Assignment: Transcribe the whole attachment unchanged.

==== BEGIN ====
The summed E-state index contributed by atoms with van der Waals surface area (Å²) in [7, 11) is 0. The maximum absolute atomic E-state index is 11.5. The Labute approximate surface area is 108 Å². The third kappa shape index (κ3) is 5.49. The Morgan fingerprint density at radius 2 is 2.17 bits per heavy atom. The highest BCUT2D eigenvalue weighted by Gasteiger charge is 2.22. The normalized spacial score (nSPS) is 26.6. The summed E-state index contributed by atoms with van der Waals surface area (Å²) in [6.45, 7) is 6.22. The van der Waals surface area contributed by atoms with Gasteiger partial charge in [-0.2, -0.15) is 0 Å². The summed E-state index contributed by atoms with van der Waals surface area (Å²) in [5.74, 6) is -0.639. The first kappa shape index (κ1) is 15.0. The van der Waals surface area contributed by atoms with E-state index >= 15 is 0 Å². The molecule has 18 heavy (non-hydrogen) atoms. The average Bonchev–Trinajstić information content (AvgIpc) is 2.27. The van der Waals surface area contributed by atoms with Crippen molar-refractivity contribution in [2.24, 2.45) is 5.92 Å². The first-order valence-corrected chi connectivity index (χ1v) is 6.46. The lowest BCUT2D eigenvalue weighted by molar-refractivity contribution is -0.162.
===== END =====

The summed E-state index contributed by atoms with van der Waals surface area (Å²) in [7, 11) is 0. The maximum absolute atomic E-state index is 11.5. The Labute approximate surface area is 108 Å². The third kappa shape index (κ3) is 5.49. The Morgan fingerprint density at radius 2 is 2.17 bits per heavy atom. The highest BCUT2D eigenvalue weighted by Gasteiger charge is 2.22. The normalized spacial score (nSPS) is 26.6. The summed E-state index contributed by atoms with van der Waals surface area (Å²) in [6.45, 7) is 6.22. The van der Waals surface area contributed by atoms with Gasteiger partial charge in [-0.2, -0.15) is 0 Å². The summed E-state index contributed by atoms with van der Waals surface area (Å²) in [5.74, 6) is -0.639. The first kappa shape index (κ1) is 15.0. The van der Waals surface area contributed by atoms with E-state index >= 15 is 0 Å². The molecule has 18 heavy (non-hydrogen) atoms. The average Bonchev–Trinajstić information content (AvgIpc) is 2.27. The van der Waals surface area contributed by atoms with Crippen molar-refractivity contribution in [2.24, 2.45) is 5.92 Å². The first-order valence-corrected chi connectivity index (χ1v) is 6.46. The lowest BCUT2D eigenvalue weighted by molar-refractivity contribution is -0.162.